We remain hopeful that the conclusion of the sanctions review will result in more significant steps to mitigate the harm caused by sanctions; however, the administration’s recent lack of engagement with our community on the status and content of the review, its failure to offer a distinct timeline for its completion, and its failure to take even temporary stop-gap measures to improve the global response to COVID-19 give us pause.

If your administration is in fact committed to engaging with and addressing the concerns of civil society organizations impacted by sanctions, we call on you to clarify the timeline for the conclusion of the sanctions policy review, to make the findings of the review public, and to implement the following policy shifts to address the harmful impacts of sanctions: 

1. Indefinitely suspend broad-based sanctions on civilian sectors that cause significant economic damage and leave populations more exposed to sickness and disease, food insecurity, and other humanitarian emergencies.

2. Restore the humanitarian exemption allowed by the International Emergency Economic Powers Act (IEEPA) by amending the executive orders that have cancelled it.

3. Issue a Global Temporary General License, that works in conjunction with existing general licenses, to exempt from sanctions, at minimum, items such as:

a. Aid necessary for the treatment of COVID-19;
b. Equipment used in the recovery from the disease;
c. Goods required to address simultaneous needs and issues exacerbated by the pandemic such as food security, water supply, civilian energy infrastructure, and other health-related needs such as medical kits and equipment;
d. Necessary training required for the use of medical and humanitarian equipment;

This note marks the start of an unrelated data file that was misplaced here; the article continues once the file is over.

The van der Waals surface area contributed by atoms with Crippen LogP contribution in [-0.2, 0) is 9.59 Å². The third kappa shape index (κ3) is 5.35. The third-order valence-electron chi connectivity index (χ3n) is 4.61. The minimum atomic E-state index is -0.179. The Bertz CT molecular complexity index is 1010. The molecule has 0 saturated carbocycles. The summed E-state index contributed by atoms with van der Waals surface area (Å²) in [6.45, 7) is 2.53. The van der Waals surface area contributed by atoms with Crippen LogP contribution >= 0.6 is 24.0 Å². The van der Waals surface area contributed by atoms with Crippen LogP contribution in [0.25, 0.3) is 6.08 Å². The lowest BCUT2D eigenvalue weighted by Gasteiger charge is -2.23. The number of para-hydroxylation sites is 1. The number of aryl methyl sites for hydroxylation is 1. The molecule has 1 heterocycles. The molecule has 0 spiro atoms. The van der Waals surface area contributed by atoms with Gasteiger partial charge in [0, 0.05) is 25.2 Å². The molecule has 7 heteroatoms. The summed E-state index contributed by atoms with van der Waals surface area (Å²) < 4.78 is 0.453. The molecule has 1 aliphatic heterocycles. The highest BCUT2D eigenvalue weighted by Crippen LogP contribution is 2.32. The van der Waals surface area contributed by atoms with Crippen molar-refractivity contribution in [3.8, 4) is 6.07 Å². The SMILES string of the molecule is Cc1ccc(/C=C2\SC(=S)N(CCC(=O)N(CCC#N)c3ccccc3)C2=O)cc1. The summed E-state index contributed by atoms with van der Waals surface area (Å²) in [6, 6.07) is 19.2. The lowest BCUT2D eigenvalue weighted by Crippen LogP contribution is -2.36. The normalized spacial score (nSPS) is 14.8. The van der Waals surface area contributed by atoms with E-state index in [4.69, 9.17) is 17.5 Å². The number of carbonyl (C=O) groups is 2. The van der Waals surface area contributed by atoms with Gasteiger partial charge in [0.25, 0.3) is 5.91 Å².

e. Communication and partnerships with non-sanctioned organizations and individuals (which would be necessary for contexts such as North Korea);
f. Transactions and communications ordinarily incidental and necessary to accessing civilian populations in need of assistance.

4. Ensure that U.S. sanctions do not violate international law.

5. Address the reluctance of financial institutions, as well as other entities within supply chains, to carry out transactions required for the delivery of this aid.

6. Implement ongoing reporting protocols that monitor the impact and human cost of sanctions.

These urgent appeals are rooted in this coalition’s commitment to human rights, as well as its on-the-ground experience working in countries and with populations impacted by U.S. sanctions. In the midst of major crises like the COVID-19 pandemic, a rise in global conflict, and mounting threats posed by climate change, ensuring that sanctions do not infringe on the ability of civil society organizations to implement humanitarian, peacebuilding and human rights programs is essential.

Thank you for considering the concerns and recommendations expressed herein. We look forward to the swift conclusion of this critically important policy review, and to further steps by the administration to address the negative consequences of sanctions.

47 Signatories are listed on the PDF version